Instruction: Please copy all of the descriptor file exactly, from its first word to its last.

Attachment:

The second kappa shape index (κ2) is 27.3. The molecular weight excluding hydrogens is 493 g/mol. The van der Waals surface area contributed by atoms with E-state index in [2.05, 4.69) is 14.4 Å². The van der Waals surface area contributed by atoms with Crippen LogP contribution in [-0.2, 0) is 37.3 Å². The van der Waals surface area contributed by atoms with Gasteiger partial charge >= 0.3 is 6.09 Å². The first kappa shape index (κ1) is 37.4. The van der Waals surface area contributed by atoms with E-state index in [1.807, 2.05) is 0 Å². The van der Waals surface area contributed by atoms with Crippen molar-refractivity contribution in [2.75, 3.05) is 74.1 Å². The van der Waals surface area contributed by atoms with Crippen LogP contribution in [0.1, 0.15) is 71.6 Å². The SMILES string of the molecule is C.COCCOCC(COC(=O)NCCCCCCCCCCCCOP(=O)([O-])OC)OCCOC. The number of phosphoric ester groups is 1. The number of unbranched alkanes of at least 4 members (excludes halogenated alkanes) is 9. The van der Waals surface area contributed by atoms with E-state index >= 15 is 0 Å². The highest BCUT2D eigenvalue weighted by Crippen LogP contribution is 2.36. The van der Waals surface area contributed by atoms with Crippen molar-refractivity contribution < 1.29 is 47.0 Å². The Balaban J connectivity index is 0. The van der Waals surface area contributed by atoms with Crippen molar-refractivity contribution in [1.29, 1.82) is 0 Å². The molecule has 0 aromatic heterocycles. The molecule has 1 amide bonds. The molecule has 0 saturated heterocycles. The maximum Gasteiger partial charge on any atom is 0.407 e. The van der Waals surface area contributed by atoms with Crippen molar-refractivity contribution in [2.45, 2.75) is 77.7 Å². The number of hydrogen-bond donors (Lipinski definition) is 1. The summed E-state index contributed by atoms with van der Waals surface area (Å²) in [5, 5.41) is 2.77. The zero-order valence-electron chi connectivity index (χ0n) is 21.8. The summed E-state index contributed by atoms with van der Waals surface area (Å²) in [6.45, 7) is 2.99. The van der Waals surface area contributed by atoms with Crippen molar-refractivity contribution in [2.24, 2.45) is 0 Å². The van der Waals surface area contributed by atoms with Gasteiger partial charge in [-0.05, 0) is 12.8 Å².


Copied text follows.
The second kappa shape index (κ2) is 27.3. The molecular weight excluding hydrogens is 493 g/mol. The van der Waals surface area contributed by atoms with E-state index in [2.05, 4.69) is 14.4 Å². The van der Waals surface area contributed by atoms with Crippen LogP contribution in [-0.2, 0) is 37.3 Å². The van der Waals surface area contributed by atoms with Gasteiger partial charge >= 0.3 is 6.09 Å². The first kappa shape index (κ1) is 37.4. The van der Waals surface area contributed by atoms with E-state index in [1.807, 2.05) is 0 Å². The van der Waals surface area contributed by atoms with Crippen molar-refractivity contribution in [2.75, 3.05) is 74.1 Å². The van der Waals surface area contributed by atoms with Crippen LogP contribution in [0.1, 0.15) is 71.6 Å². The SMILES string of the molecule is C.COCCOCC(COC(=O)NCCCCCCCCCCCCOP(=O)([O-])OC)OCCOC. The number of phosphoric ester groups is 1. The number of unbranched alkanes of at least 4 members (excludes halogenated alkanes) is 9. The van der Waals surface area contributed by atoms with E-state index >= 15 is 0 Å². The highest BCUT2D eigenvalue weighted by Crippen LogP contribution is 2.36. The van der Waals surface area contributed by atoms with Crippen molar-refractivity contribution < 1.29 is 47.0 Å². The Balaban J connectivity index is 0. The van der Waals surface area contributed by atoms with Crippen molar-refractivity contribution in [1.29, 1.82) is 0 Å². The molecule has 0 aromatic heterocycles. The molecule has 1 amide bonds. The molecule has 0 saturated heterocycles. The maximum Gasteiger partial charge on any atom is 0.407 e. The van der Waals surface area contributed by atoms with Crippen molar-refractivity contribution in [2.45, 2.75) is 77.7 Å². The number of hydrogen-bond donors (Lipinski definition) is 1. The summed E-state index contributed by atoms with van der Waals surface area (Å²) in [5, 5.41) is 2.77. The zero-order valence-electron chi connectivity index (χ0n) is 21.8. The summed E-state index contributed by atoms with van der Waals surface area (Å²) in [6.45, 7) is 2.99. The van der Waals surface area contributed by atoms with Crippen molar-refractivity contribution in [2.24, 2.45) is 0 Å². The van der Waals surface area contributed by atoms with Gasteiger partial charge in [-0.05, 0) is 12.8 Å².